Without exception, this happens every time I do a blog, every time I press “Send (email list)” and “Publish (Medium)” and “Post (Facebook).” I believe there is the article that goes out into the ether, to who knows where, and there’s also a much better one that I didn’t have the wisdom or the chops to write. It’s lying around somewhere no one will ever read it. Hell, I didn’t even read it. I don’t know where it is.
Rachel Shteir addressed this in a 2014 article in the New York Times called “Failure, Writing’s Constant Companion.” She wrote that “Failure in writing is not like failure in business, where you lose money and have to fire everyone and remortgage your house. When you’re a writer, most of the time, people don’t depend on you to succeed. Although you may starve if your books don’t sell, or your agent might yell at you for producing something that three people will read, failure in writing is more of an intimately crushing day-to-day thing. O.K., minute-to-minute. Measured against your ideal of yourself.”
There it is, the “ideal of yourself.” That guy, that GratiDude, would have done a better job with today’s post, but I had to settle, as did anyone who might read it, for another one. When he announced his retirement, after years of being a successful novelist, Philip Roth said, “Writing is frustration — it’s daily frustration, not to mention humiliation. It’s just like baseball: you fail two-thirds of the time.” There will be headlines for a while, dissecting last night’s Super Bowl, about how the Chiefs won or the 49ers managed to lose. But, as Shteir wrote, “There will be no news headline: ANOTHER WRITER FAILED TODAY.”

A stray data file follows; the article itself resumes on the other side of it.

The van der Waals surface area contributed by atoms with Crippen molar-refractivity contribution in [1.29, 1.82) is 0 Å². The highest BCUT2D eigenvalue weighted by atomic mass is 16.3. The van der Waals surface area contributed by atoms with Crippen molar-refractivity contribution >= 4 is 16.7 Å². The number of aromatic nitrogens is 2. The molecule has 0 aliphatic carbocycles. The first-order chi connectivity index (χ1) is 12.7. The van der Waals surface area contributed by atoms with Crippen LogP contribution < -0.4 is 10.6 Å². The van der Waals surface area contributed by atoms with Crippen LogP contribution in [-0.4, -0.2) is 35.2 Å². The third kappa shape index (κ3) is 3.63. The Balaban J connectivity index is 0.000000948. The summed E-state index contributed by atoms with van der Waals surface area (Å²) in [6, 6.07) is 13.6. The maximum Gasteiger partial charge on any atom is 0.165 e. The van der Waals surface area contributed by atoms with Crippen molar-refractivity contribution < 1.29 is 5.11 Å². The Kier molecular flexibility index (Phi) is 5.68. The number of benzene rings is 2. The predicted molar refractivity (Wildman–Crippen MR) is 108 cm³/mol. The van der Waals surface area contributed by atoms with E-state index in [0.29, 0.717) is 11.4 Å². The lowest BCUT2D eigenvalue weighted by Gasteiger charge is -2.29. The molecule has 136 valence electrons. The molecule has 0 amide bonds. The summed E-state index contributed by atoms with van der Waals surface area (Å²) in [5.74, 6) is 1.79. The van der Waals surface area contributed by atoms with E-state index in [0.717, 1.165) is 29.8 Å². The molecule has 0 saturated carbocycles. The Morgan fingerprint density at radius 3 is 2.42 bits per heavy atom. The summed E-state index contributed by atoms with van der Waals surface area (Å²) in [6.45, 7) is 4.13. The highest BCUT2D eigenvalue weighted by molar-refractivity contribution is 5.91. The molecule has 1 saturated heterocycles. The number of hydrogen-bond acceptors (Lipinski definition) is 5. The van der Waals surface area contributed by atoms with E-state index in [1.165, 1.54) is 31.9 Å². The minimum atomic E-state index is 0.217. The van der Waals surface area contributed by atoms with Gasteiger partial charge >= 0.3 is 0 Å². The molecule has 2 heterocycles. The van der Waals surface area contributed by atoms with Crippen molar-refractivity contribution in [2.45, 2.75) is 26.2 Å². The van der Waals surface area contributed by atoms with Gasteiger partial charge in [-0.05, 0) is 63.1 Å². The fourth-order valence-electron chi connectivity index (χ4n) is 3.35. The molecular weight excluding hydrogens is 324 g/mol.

These Notes From the GratiDude are not for a writers’ forum and the day to day struggles or triumphs with moving words around in a meaningful way are not of any real interest to most people. What’s important is whether the writer’s challenges align with caring about whether a piece helps someone or not. What makes it worth reading? It certainly isn’t for the mastery class being conducted here by some gratitude sensei.
This post has five hundred sixty words, which Medium announces is a three-minute read. Three minutes twice per week doesn’t sound like a lot. Yet, I am aware how I feel facing even three minutes of reading when I am inundated by a surf of information and internet noise.
It got me thinking about how long (or short) a time three minutes really is. It’s five percent of an hour, of course, which sounds like not much. If you’re in a rush it does occur as very short. At the end of an NFL game three minutes can be a very long time indeed. I took a survey for the Red Cross after donating blood. They said it would take three minutes and it didn’t seem very long. I think one could make a long list of activities that take three minutes. Some would feel short and others would feel long.
As this goes out today, instead of that “better one” that was not sent, I can do no better than take Leonard Cohen’s advice. He said–“Ring the bell that still can ring. Forget the perfect offering. There is a crack in everything. That’s how the light gets in.”